Annise Parker: Mayor, Referee

I’m the kind of person who can still feed badly for someone even if I find his professional practices abhorrent. And I felt badly for Michael Ainbinder last night at the community meeting. Nobody likes to step up in front of a hostile crowd.

On the other hand, I cope with my dislike for addressing hostile crowds by not developing property and bringing in Walmart as a tenant. Mr. Ainbinder might consider this option next time.

For your viewing something—pleasure, edification, or torture, take your pick—here are the opening moments of Michael Ainbinder’s speech last night. Yes, the lighting is low, and the sound, too, and I didn’t bring my tripod.

I did, however, capture Mayor Parker taking the room to task over their inability to listen respectfully.

I found it amusing, in a poke-in-the-eye-with-a-sharp-stick kind of way, that he made a point of explaining to us that technically, this development isn’t really in the Heights. Especially since when they are not remembering to call this the Koehler Street Development (their sneaky way of not calling it the Yale Street Development), they have given it this name for marketing purposes:

Dude, if you are going to call out your detractors for complaining about this development being the Heights, and getting all “I did not sleep with that woman” on them over the technical boundaries of the neighborhood, you wind up looking silly when you brand your development Washington Heights.

Why didn’t you call it West End on Washington? Because you know as well as we do that, for all practical purposes, this is in the Heights.

Nice, too, that you’ve figured out how cool it is that the people in the neighborhoods around your site love their neighborhood. We think it is cool that we could provide this learning experience for us before you give us the shaft with a 24-hour Walmart. Cool, cool, cool.

A few nights ago, I watched a rerun of a TV show in which a young grandson was going into exquisite detail describing to his grandmother the multiple characters who live under the sea with Spongebob Squarepants. Patrick is a starfish who lives on his street…there’s a squid…he plays clarinet…and…and…the way kids do.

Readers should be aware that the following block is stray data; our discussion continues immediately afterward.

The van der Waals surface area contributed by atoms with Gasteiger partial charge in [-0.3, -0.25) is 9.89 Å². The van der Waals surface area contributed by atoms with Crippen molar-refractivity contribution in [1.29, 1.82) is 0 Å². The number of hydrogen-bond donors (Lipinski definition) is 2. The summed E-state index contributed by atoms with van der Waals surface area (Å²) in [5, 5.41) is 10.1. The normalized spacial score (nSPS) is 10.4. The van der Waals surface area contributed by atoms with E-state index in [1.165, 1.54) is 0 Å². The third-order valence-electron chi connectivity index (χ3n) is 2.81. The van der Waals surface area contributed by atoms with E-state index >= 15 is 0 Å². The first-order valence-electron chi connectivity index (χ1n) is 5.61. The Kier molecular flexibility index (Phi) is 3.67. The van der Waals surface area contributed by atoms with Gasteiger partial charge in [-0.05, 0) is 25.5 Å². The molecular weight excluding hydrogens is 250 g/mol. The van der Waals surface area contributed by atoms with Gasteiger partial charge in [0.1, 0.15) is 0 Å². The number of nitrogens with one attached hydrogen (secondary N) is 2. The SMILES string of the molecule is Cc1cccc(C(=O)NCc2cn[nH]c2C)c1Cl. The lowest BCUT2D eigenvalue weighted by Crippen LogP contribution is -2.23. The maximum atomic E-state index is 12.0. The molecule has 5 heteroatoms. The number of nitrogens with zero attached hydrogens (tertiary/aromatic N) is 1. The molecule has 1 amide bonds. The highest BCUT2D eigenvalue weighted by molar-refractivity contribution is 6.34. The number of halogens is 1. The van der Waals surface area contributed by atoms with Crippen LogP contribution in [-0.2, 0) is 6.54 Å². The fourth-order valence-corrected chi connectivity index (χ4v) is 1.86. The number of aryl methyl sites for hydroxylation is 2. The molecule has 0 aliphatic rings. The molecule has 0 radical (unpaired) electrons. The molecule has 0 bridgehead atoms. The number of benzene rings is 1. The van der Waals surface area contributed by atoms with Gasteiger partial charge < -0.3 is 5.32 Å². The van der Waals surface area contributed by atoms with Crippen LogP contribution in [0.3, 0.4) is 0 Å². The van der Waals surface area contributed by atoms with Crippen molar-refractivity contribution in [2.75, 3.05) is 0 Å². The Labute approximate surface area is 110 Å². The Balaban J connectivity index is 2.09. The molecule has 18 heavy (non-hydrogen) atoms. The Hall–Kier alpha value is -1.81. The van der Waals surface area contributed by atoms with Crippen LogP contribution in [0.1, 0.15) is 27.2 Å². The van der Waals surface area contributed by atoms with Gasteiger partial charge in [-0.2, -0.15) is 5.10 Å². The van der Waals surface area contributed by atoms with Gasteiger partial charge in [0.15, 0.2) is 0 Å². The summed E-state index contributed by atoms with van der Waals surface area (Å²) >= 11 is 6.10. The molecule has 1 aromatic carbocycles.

The grandmother, looking more and more perturbed, finally says:

So, bottom line—he’s a sponge?!

(You can watch the clip here. It cracks me up every time.)

That’s what I felt like last night. Don’t show me the PowerPoint, don’t tell me you’ve been meeting with this group and that, don’t tell us you’ve learned so many cool things from meeting with all of these people who (surprise!) care about development in their neighborhood.

Bottom line:

  • City of Houston: We don’t have the right tools to exert much control over this at all. (Subtext: you people in the Heights can’t even agree on how to regulate your own homes, so I don’t know how to tell you that you’re going to have to figure out how to lobby for and pass commercial zoning regulations, but that’s what it is going to take.)
  • Ainbinder: We’re going to make money by developing this property, because that’s what we’re in business to do, and we can do it with you (and your 380) or without you.
  • Walmart: We’re the 8,000,000-pound gorilla in the room, so whatever.

We could have gotten through the meeting much faster, and no one would have had to spend all that time on PowerPoint presentations.

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2 Responses to Annise Parker: Mayor, Referee

  1. Bill Shirley says:

    Your summation was my suspicion and ultimately why I didn’t go to that meeting.

    On a parallel plane, i love KTRU and wish everyone well in their protestations, but think the sale will happen, it’s likely best for both parties, and KTRU can survive the loss.

  2. in the heights says:

    I was furious with the comment “It ‘s not technically in the Heights”.

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